The Grim Reaper

It was the salmon mousse

The dinner party scene in Monty Python’s Meaning of Life commented on death.

The idea one could refuse to accept it, especially when it appeared unexpectedly as the result of something seemingly innocuous or that there was no ‘fear’ of death involved is telling.

When I was young, I was terribly afraid of dogs.

My mother taught me – “they’ll bite”, “you’ll get rabies and die” (this was a while ago!).

I lost my fear when I acquired Amber, my Irish Setter, from the skipper of ‘British Diver’ in Plymouth, I think it was 1980.

Since then I’ve always loved dogs and don’t feel afraid of anything

I could say I have no fear – I find it extremely hard to get that feeling.

No fear of flying, spiders, bats, rats or anything else really.

Certainly, absolutely no fear of death.

But there was one thing, as a child I was frightened of pictures of rough seas, particularly waves crashing onto rocks or cliffs.

We spent a lot of holidays in Folkestone (my grandmother owned a hotel) and the sea was often rather rough and I was fascinated getting up close to the waves breaking over the sea wall and on the rocks and cliffs nearby – no fear whatsoever in real life – it was just those black and white pictures.

Odd, because I knew they couldn’t do me any harm and weren’t going to kill me – unlike the salmon mousse.

I knew from about 10 that death wasn’t the end of life, this didn’t come from some idea of going to heaven or anything like that. I knew then it was just a transition from one state to another and that the Soul goes on for ever.

When we transition we get a choice. We choose, as an immortal Soul, what we wish to do next. Lots of options I may have alluded to before.

I’ve seen a few dead bodies in my time and the first thing that strikes you when you see one is emptiness. A discarded shell of a creature that has grown and moved on.

Dying is not something terrible that happens to you, it’s about what happens to those we leave behind who believe that their existence is in some way dependent on us and we will deprive them of ourselves.

The tears are not for us, they are for themselves, their loss, not ours.

You and I lose nothing through death. We have reached the end of the experiential journey we came for and have moved on.

But fear of death is strong and is used by those who crave power to influence other people.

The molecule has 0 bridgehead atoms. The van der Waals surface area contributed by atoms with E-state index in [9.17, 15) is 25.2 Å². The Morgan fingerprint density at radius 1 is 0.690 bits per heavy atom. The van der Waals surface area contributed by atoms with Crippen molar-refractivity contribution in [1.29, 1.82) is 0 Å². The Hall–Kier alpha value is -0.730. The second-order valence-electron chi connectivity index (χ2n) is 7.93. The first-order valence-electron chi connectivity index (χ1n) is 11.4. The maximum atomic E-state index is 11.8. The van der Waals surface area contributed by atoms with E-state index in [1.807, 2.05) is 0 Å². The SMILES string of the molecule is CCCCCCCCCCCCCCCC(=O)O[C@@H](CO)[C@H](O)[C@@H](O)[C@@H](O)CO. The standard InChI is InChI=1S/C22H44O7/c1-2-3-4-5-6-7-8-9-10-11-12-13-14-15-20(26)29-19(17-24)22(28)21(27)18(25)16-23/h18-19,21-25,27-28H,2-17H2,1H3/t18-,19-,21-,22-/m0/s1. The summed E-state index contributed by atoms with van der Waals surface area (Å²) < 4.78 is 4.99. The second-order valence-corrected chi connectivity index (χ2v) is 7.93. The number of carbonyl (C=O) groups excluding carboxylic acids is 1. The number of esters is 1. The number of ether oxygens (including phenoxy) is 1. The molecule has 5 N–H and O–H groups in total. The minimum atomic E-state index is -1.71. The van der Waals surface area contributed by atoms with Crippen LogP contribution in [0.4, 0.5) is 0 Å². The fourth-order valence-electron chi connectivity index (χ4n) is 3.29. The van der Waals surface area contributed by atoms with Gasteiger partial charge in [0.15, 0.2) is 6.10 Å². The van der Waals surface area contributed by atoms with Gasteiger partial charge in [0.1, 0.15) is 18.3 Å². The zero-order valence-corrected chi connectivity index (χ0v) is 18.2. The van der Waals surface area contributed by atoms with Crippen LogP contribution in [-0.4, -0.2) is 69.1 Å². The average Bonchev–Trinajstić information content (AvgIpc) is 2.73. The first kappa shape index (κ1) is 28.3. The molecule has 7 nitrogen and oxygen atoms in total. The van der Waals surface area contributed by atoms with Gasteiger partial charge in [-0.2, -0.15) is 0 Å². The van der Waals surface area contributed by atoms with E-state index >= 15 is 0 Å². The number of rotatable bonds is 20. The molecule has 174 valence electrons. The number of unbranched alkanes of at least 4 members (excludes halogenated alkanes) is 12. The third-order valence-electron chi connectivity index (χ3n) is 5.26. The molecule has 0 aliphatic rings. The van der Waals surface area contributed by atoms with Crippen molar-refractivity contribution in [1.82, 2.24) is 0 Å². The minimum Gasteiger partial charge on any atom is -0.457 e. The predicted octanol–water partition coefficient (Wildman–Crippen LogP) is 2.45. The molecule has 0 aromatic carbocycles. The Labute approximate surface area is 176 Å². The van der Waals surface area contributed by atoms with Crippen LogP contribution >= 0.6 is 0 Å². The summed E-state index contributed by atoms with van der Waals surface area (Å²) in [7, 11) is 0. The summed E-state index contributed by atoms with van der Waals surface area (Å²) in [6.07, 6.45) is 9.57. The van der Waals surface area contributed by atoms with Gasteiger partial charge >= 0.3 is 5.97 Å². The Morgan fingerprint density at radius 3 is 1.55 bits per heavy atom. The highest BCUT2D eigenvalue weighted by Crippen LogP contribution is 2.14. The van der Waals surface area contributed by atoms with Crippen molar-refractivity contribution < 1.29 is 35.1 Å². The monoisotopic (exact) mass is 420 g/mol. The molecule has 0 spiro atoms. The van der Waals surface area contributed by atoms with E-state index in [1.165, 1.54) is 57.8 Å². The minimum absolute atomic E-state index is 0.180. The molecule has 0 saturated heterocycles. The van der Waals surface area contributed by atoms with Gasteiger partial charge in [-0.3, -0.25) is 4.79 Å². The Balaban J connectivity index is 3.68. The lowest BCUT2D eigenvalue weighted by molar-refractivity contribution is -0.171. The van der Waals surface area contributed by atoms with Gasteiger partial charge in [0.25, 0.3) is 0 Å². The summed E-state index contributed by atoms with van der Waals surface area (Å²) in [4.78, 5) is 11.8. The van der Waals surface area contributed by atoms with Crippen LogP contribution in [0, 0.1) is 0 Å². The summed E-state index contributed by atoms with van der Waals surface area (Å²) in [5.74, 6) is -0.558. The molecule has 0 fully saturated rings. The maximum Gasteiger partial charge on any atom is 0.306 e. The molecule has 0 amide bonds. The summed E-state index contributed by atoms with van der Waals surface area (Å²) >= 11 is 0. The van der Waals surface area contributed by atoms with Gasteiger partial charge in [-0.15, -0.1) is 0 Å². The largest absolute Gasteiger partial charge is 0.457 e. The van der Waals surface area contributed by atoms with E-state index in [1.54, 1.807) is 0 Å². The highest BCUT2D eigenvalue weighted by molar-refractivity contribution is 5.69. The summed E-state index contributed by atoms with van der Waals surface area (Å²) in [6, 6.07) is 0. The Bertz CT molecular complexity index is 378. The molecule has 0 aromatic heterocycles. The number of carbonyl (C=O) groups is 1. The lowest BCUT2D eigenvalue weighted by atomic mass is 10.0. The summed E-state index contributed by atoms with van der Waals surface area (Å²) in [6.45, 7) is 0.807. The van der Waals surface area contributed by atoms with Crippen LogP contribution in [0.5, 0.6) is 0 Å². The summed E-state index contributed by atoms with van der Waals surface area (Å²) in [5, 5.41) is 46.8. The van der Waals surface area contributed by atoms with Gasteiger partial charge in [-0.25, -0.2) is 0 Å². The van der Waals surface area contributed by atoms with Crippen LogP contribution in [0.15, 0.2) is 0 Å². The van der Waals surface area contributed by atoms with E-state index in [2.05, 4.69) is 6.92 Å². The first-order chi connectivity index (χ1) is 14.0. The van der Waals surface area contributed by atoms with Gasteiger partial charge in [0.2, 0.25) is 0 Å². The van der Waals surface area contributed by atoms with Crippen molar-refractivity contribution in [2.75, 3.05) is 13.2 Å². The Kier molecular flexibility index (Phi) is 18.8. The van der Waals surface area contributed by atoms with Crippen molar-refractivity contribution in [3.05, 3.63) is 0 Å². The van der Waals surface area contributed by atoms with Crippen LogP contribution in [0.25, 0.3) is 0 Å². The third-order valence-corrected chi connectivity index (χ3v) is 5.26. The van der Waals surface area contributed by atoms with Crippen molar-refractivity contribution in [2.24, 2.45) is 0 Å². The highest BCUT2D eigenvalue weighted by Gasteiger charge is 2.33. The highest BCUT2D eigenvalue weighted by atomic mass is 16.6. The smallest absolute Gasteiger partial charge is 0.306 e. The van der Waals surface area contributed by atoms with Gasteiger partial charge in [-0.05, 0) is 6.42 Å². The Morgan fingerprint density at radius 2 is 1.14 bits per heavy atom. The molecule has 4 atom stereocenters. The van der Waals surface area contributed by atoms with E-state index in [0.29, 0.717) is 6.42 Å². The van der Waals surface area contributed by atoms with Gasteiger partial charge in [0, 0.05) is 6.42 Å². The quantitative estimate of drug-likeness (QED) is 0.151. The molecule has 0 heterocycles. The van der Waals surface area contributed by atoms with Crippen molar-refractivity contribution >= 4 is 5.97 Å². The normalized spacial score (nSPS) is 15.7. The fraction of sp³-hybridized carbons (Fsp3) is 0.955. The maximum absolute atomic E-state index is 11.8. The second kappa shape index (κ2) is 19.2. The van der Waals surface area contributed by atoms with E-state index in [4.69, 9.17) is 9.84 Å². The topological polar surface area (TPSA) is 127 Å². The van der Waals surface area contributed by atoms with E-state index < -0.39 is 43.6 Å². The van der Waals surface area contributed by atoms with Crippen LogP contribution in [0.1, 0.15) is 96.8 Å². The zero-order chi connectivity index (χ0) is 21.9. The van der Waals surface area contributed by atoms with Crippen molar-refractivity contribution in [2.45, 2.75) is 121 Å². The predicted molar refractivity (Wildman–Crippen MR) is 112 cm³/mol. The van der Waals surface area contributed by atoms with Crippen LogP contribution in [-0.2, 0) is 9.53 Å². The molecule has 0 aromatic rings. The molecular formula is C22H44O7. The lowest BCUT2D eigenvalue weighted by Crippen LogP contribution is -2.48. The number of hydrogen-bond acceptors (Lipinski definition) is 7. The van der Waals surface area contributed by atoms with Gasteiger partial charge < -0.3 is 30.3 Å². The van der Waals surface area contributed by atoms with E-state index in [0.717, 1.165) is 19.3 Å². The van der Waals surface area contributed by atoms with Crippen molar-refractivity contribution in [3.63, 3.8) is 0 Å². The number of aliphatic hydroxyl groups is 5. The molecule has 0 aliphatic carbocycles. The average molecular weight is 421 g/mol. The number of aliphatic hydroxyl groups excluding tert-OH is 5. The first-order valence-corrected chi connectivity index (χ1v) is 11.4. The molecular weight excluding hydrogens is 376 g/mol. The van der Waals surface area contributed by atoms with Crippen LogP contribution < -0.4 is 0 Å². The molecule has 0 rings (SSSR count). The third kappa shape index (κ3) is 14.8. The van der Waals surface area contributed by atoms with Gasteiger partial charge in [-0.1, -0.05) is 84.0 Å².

Don’t eat the salmon mousse – it’ll kill you. Don’t go near it, don’t look at it, don’t touch it, don’t even think about it or you’ll die.

But people still die, from something else they ate at the dinner party.

The last time I felt fear I was driving a boat off Padstow on a diving trip. We’d come to the end of the dive and picked up all the divers but two and I was heading towards their marker buoy to signal to them it was time to come up.

But the buoy was adrift, they weren’t on the other end of the rope.

‘Houston, we have a problem’

They should have surfaced by now, so we criss-crossed the area looking. We were in sight of shore and guessed they’d be swimming in that direction.

No sign.

After 10 minutes I sent up a flare to get help, then a second 10 minutes later.

I was getting frightened and I have to admit not for them; I was frightened for me. The paperwork, the enquiry, the retribution of their families, the damage to my reputation and business – the list goes on.

Fuel low – back to shore.

There they were, sitting on a rocky ledge neat the lighthouse, they’d been in and had a cup of tea, they’d seen the flares, so the lifeboat wasn’t launched, they knew it was about them.

It was probably the last time I’ve felt that level of relief.

Fear of falling and fear of sudden loud noises are all we are born with and the first doesn’t last that long. We are not instinctively afraid of death.

It’s something we’ve been taught. Dying is natural, dying is what we do, part of existence. We transition when we choose to and people have been known to ‘make mistakes’ and ‘come back’.

We go when we choose to go, and no amount of fear can change that.

Fear is always about us in this life, something ‘bad’ might happen.

Don’t do this or that – or do this or that or you might die.

But when you or I choose to die it’s not a ‘bad’ thing.

All the same, watch out for the salmon mousse.